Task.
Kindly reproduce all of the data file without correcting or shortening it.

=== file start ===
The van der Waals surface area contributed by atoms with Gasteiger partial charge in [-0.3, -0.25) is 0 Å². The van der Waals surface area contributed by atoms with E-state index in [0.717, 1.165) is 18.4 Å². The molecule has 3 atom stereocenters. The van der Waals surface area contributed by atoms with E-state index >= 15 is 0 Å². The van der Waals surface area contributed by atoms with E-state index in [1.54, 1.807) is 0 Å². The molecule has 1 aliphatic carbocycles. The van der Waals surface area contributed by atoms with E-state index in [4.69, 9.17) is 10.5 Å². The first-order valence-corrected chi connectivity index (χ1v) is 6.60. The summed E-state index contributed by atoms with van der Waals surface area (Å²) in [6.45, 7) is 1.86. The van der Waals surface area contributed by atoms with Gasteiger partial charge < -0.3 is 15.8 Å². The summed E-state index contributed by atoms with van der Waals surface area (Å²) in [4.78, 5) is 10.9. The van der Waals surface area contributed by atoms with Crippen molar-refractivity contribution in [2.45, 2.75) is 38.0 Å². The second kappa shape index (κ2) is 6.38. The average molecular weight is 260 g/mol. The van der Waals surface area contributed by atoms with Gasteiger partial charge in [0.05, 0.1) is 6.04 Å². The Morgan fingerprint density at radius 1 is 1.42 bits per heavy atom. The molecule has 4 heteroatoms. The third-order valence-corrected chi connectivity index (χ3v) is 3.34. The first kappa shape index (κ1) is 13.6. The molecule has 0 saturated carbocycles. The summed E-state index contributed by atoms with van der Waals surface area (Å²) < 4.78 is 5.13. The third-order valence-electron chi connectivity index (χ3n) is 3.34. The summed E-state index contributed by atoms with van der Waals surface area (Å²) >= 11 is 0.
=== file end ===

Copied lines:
The van der Waals surface area contributed by atoms with Gasteiger partial charge in [-0.3, -0.25) is 0 Å². The van der Waals surface area contributed by atoms with E-state index in [0.717, 1.165) is 18.4 Å². The molecule has 3 atom stereocenters. The van der Waals surface area contributed by atoms with E-state index >= 15 is 0 Å². The van der Waals surface area contributed by atoms with E-state index in [1.54, 1.807) is 0 Å². The molecule has 1 aliphatic carbocycles. The van der Waals surface area contributed by atoms with E-state index in [4.69, 9.17) is 10.5 Å². The first-order valence-corrected chi connectivity index (χ1v) is 6.60. The summed E-state index contributed by atoms with van der Waals surface area (Å²) in [6.45, 7) is 1.86. The van der Waals surface area contributed by atoms with Gasteiger partial charge < -0.3 is 15.8 Å². The summed E-state index contributed by atoms with van der Waals surface area (Å²) in [4.78, 5) is 10.9. The van der Waals surface area contributed by atoms with Crippen molar-refractivity contribution in [2.45, 2.75) is 38.0 Å². The second kappa shape index (κ2) is 6.38. The average molecular weight is 260 g/mol. The van der Waals surface area contributed by atoms with Gasteiger partial charge in [0.05, 0.1) is 6.04 Å². The Morgan fingerprint density at radius 1 is 1.42 bits per heavy atom. The molecule has 4 heteroatoms. The third-order valence-corrected chi connectivity index (χ3v) is 3.34. The first kappa shape index (κ1) is 13.6. The molecule has 0 saturated carbocycles. The summed E-state index contributed by atoms with van der Waals surface area (Å²) < 4.78 is 5.13. The third-order valence-electron chi connectivity index (χ3n) is 3.34. The summed E-state index contributed by atoms with van der Waals surface area (Å²) >= 11 is 0.